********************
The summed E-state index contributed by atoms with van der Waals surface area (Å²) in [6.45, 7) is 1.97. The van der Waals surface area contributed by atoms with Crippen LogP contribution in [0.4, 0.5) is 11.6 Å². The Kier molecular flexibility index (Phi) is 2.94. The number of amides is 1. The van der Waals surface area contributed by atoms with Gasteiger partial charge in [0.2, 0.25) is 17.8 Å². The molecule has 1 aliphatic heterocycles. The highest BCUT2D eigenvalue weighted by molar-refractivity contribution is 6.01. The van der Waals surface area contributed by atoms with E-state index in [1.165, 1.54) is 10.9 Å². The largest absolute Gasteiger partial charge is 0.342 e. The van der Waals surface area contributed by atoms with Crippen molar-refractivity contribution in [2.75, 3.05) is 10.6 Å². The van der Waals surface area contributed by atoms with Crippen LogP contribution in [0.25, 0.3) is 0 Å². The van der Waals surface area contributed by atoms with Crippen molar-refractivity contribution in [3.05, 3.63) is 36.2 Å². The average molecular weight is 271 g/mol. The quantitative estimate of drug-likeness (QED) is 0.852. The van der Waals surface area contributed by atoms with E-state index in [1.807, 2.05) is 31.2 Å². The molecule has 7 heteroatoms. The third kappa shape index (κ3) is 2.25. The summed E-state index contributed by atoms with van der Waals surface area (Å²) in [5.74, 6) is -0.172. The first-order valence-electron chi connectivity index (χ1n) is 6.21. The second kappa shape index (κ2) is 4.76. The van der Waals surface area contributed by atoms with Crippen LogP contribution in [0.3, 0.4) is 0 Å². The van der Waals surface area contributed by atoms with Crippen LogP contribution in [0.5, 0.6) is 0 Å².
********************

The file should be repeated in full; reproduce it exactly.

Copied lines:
The summed E-state index contributed by atoms with van der Waals surface area (Å²) in [6.45, 7) is 1.97. The van der Waals surface area contributed by atoms with Crippen LogP contribution in [0.4, 0.5) is 11.6 Å². The Kier molecular flexibility index (Phi) is 2.94. The number of amides is 1. The van der Waals surface area contributed by atoms with Gasteiger partial charge in [0.2, 0.25) is 17.8 Å². The molecule has 1 aliphatic heterocycles. The highest BCUT2D eigenvalue weighted by molar-refractivity contribution is 6.01. The van der Waals surface area contributed by atoms with E-state index in [1.165, 1.54) is 10.9 Å². The largest absolute Gasteiger partial charge is 0.342 e. The van der Waals surface area contributed by atoms with Crippen molar-refractivity contribution in [2.75, 3.05) is 10.6 Å². The van der Waals surface area contributed by atoms with Crippen LogP contribution in [0.25, 0.3) is 0 Å². The van der Waals surface area contributed by atoms with Crippen molar-refractivity contribution in [3.05, 3.63) is 36.2 Å². The average molecular weight is 271 g/mol. The quantitative estimate of drug-likeness (QED) is 0.852. The van der Waals surface area contributed by atoms with E-state index in [1.807, 2.05) is 31.2 Å². The molecule has 7 heteroatoms. The third kappa shape index (κ3) is 2.25. The summed E-state index contributed by atoms with van der Waals surface area (Å²) in [5.74, 6) is -0.172. The first-order valence-electron chi connectivity index (χ1n) is 6.21. The second kappa shape index (κ2) is 4.76. The van der Waals surface area contributed by atoms with Crippen LogP contribution in [0.3, 0.4) is 0 Å². The van der Waals surface area contributed by atoms with Crippen LogP contribution in [0.5, 0.6) is 0 Å².